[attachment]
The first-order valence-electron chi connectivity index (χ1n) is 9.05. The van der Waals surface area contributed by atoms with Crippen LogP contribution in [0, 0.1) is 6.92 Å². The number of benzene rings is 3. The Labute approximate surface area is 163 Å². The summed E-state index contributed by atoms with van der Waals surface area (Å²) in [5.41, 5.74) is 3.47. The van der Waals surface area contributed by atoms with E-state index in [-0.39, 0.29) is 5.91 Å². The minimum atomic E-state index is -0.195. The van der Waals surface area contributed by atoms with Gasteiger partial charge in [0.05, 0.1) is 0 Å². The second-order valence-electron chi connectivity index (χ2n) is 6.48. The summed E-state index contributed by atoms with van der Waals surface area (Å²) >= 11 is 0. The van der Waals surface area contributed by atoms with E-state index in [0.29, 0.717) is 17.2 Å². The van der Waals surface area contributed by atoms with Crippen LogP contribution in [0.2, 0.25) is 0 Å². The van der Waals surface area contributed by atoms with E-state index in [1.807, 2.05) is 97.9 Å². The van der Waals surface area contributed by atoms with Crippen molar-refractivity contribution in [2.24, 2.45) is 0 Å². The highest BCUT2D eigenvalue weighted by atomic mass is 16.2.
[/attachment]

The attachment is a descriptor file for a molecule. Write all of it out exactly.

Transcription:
The first-order valence-electron chi connectivity index (χ1n) is 9.05. The van der Waals surface area contributed by atoms with Crippen LogP contribution in [0, 0.1) is 6.92 Å². The number of benzene rings is 3. The Labute approximate surface area is 163 Å². The summed E-state index contributed by atoms with van der Waals surface area (Å²) in [5.41, 5.74) is 3.47. The van der Waals surface area contributed by atoms with E-state index in [-0.39, 0.29) is 5.91 Å². The minimum atomic E-state index is -0.195. The van der Waals surface area contributed by atoms with Gasteiger partial charge in [0.05, 0.1) is 0 Å². The second-order valence-electron chi connectivity index (χ2n) is 6.48. The summed E-state index contributed by atoms with van der Waals surface area (Å²) >= 11 is 0. The van der Waals surface area contributed by atoms with E-state index in [0.29, 0.717) is 17.2 Å². The van der Waals surface area contributed by atoms with Crippen LogP contribution in [0.2, 0.25) is 0 Å². The van der Waals surface area contributed by atoms with E-state index in [1.807, 2.05) is 97.9 Å². The van der Waals surface area contributed by atoms with Crippen molar-refractivity contribution in [2.24, 2.45) is 0 Å². The highest BCUT2D eigenvalue weighted by atomic mass is 16.2.